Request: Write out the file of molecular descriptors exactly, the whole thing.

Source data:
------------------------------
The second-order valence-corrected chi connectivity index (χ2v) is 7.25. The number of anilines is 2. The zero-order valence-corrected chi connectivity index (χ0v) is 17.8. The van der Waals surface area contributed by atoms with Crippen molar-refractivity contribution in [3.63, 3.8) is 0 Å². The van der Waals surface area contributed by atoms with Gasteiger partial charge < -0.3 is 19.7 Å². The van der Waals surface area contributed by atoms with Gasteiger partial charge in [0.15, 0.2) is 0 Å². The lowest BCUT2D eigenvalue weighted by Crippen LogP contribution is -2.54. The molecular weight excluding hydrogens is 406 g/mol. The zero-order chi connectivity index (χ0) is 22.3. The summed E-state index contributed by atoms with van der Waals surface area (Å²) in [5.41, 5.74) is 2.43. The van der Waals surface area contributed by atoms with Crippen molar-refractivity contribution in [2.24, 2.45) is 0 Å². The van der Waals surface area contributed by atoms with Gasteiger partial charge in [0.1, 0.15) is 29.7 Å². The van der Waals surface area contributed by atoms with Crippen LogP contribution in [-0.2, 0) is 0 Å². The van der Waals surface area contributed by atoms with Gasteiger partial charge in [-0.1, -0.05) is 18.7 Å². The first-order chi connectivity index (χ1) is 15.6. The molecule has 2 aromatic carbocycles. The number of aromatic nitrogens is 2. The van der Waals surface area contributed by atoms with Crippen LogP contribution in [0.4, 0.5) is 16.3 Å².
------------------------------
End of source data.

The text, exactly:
The second-order valence-corrected chi connectivity index (χ2v) is 7.25. The number of anilines is 2. The zero-order valence-corrected chi connectivity index (χ0v) is 17.8. The van der Waals surface area contributed by atoms with Crippen molar-refractivity contribution in [3.63, 3.8) is 0 Å². The van der Waals surface area contributed by atoms with Gasteiger partial charge < -0.3 is 19.7 Å². The van der Waals surface area contributed by atoms with Gasteiger partial charge in [0.15, 0.2) is 0 Å². The lowest BCUT2D eigenvalue weighted by Crippen LogP contribution is -2.54. The molecular weight excluding hydrogens is 406 g/mol. The zero-order chi connectivity index (χ0) is 22.3. The summed E-state index contributed by atoms with van der Waals surface area (Å²) in [5.41, 5.74) is 2.43. The van der Waals surface area contributed by atoms with Crippen molar-refractivity contribution in [2.24, 2.45) is 0 Å². The van der Waals surface area contributed by atoms with Gasteiger partial charge in [0.1, 0.15) is 29.7 Å². The van der Waals surface area contributed by atoms with Crippen LogP contribution in [-0.2, 0) is 0 Å². The van der Waals surface area contributed by atoms with Gasteiger partial charge in [-0.1, -0.05) is 18.7 Å². The first-order chi connectivity index (χ1) is 15.6. The molecule has 2 aromatic carbocycles. The number of aromatic nitrogens is 2. The van der Waals surface area contributed by atoms with Crippen LogP contribution in [0.4, 0.5) is 16.3 Å².